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Government Developing Rules for US Engagement in Cyber Space

by Sam Kappelsky
on May 29
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Government Developing Rules for US Engagement in Cyber Space

A recent classified review of the US government policies regarding engagement in cyber space warfare showed that the country’s president has the authority to order a preemptive cyberstrike on any state that is detected to be planning a major digital attack on the United States.

The effort to develop ground rules for the US military’s engagement in cyber space has been going on for some time. With the digital space taking a major place in the country’s and its people’s everyday life, digital attacks carry very real risks and dire consequences for the country and its citizens. The US Administration takes these risks very seriously and has developed a considerable arsenal of cyberweapons that can be employed to ward off a serious attack.

The new rules will outline how the US military can use its cyber arsenal to defend against or strike back after an unfriendly nation launches a cyberattack on the country. The rules will also provide clear guidelines for how far the country’s intelligence agencies may go to obtain information on other states’ plans in cyberwarfare, and how they can try to prevent attacks by injecting destructive code into faraway networks. These rules are not something that is going to be made public.

This news comes after the announcement of the Pentagon’s plans to expand its Cyber Command, including proposed plans to add several thousand troops to the unit and create 3 separate subforces within it, each having its own task and responsibilities. According to a military official, the Command will include Cyber National Mission Forces, Cyber Combat Mission Forces and Cyber Protection Forces. The policy will also draw a distinct line between military and civilian areas of responsibility, preventing the military from responding to cyberattacks on civilian targets in the USA.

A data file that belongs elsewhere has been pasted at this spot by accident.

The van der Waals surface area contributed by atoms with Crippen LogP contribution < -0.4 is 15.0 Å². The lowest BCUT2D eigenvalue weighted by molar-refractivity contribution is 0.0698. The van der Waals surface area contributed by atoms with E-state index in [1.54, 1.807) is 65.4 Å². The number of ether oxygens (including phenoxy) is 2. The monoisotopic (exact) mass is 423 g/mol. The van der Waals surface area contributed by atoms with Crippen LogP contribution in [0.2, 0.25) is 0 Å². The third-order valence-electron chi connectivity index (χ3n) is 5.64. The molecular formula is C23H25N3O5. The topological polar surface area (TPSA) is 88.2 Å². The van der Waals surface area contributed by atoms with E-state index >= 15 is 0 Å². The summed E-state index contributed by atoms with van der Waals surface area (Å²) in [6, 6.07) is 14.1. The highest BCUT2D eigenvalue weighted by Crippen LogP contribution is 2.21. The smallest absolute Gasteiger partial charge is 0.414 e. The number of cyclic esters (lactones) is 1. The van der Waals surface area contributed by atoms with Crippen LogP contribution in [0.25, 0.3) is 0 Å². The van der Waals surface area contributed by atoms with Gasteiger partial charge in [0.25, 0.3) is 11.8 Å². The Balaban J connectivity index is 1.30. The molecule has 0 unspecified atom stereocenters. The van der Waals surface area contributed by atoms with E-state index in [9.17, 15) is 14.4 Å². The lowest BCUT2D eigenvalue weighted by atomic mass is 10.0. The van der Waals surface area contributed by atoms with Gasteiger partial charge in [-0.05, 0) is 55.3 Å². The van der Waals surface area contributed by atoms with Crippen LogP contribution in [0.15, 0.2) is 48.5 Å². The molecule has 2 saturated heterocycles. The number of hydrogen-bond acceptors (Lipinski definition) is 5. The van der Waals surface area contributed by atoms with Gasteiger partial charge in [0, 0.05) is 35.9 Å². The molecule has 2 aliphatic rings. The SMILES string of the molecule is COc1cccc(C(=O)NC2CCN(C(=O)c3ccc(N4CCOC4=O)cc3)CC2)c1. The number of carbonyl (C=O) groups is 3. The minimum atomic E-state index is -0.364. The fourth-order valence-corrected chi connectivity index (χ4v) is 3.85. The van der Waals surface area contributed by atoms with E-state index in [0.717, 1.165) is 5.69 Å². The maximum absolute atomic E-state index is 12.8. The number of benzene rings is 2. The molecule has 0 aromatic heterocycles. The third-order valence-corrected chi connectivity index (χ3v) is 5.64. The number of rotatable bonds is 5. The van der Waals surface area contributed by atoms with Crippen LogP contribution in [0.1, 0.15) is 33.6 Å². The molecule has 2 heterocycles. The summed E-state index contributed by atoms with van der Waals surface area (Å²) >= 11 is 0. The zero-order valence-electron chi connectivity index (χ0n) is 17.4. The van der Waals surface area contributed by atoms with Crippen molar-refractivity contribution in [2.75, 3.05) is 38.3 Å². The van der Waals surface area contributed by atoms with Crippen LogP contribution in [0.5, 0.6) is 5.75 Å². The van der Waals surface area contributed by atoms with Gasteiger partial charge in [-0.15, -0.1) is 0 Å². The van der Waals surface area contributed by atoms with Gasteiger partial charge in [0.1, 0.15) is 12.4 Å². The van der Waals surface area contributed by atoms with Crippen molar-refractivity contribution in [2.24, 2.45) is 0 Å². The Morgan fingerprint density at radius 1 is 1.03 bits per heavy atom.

The Administration has been criticized for putting too much effort into building up offensive capabilities while they should be preparing for defensive resiliency. Critics claim that it is far more urgent for the United States to ramp up defenses in the cyberspace, but this need remains in the shadow of the offensive strategies being developed. Yet other critics go as far as to state that the cyberthreat is being blown out of proportion by consulting firms that see it as a potential source of serious income.

Sam is an IT specialist with over 10 years of experience in tweaking, fixing and supporting computers and networks of all types and sizes. He enjoys exploring new developments in the field of technology and sharing his experiences and experiments with the world.